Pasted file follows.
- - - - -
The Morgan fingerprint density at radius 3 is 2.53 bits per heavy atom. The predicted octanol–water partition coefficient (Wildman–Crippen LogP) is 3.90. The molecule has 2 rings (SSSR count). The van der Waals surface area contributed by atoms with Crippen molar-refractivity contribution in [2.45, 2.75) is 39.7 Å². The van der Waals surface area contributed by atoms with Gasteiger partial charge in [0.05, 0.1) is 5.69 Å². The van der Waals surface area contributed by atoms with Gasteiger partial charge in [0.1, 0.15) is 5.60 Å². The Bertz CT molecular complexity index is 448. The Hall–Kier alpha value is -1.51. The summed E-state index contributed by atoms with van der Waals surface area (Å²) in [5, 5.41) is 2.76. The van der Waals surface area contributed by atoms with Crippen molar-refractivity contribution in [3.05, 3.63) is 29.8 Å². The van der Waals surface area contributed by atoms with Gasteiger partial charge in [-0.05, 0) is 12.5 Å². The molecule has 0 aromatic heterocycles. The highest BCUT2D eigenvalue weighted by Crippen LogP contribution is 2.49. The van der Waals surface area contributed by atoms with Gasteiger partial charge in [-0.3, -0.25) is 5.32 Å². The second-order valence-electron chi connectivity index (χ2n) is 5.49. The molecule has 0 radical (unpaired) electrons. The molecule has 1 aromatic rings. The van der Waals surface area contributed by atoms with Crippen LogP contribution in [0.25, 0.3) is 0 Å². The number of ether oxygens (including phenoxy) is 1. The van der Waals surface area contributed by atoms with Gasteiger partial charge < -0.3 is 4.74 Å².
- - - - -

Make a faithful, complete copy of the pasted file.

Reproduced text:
The Morgan fingerprint density at radius 3 is 2.53 bits per heavy atom. The predicted octanol–water partition coefficient (Wildman–Crippen LogP) is 3.90. The molecule has 2 rings (SSSR count). The van der Waals surface area contributed by atoms with Crippen molar-refractivity contribution in [2.45, 2.75) is 39.7 Å². The van der Waals surface area contributed by atoms with Gasteiger partial charge in [0.05, 0.1) is 5.69 Å². The van der Waals surface area contributed by atoms with Gasteiger partial charge in [0.1, 0.15) is 5.60 Å². The Bertz CT molecular complexity index is 448. The Hall–Kier alpha value is -1.51. The summed E-state index contributed by atoms with van der Waals surface area (Å²) in [5, 5.41) is 2.76. The van der Waals surface area contributed by atoms with Crippen molar-refractivity contribution in [3.05, 3.63) is 29.8 Å². The van der Waals surface area contributed by atoms with Gasteiger partial charge in [-0.05, 0) is 12.5 Å². The molecule has 0 aromatic heterocycles. The highest BCUT2D eigenvalue weighted by Crippen LogP contribution is 2.49. The van der Waals surface area contributed by atoms with Gasteiger partial charge in [-0.3, -0.25) is 5.32 Å². The second-order valence-electron chi connectivity index (χ2n) is 5.49. The molecule has 0 radical (unpaired) electrons. The molecule has 1 aromatic rings. The van der Waals surface area contributed by atoms with Crippen LogP contribution in [0.25, 0.3) is 0 Å². The number of ether oxygens (including phenoxy) is 1. The van der Waals surface area contributed by atoms with Gasteiger partial charge < -0.3 is 4.74 Å².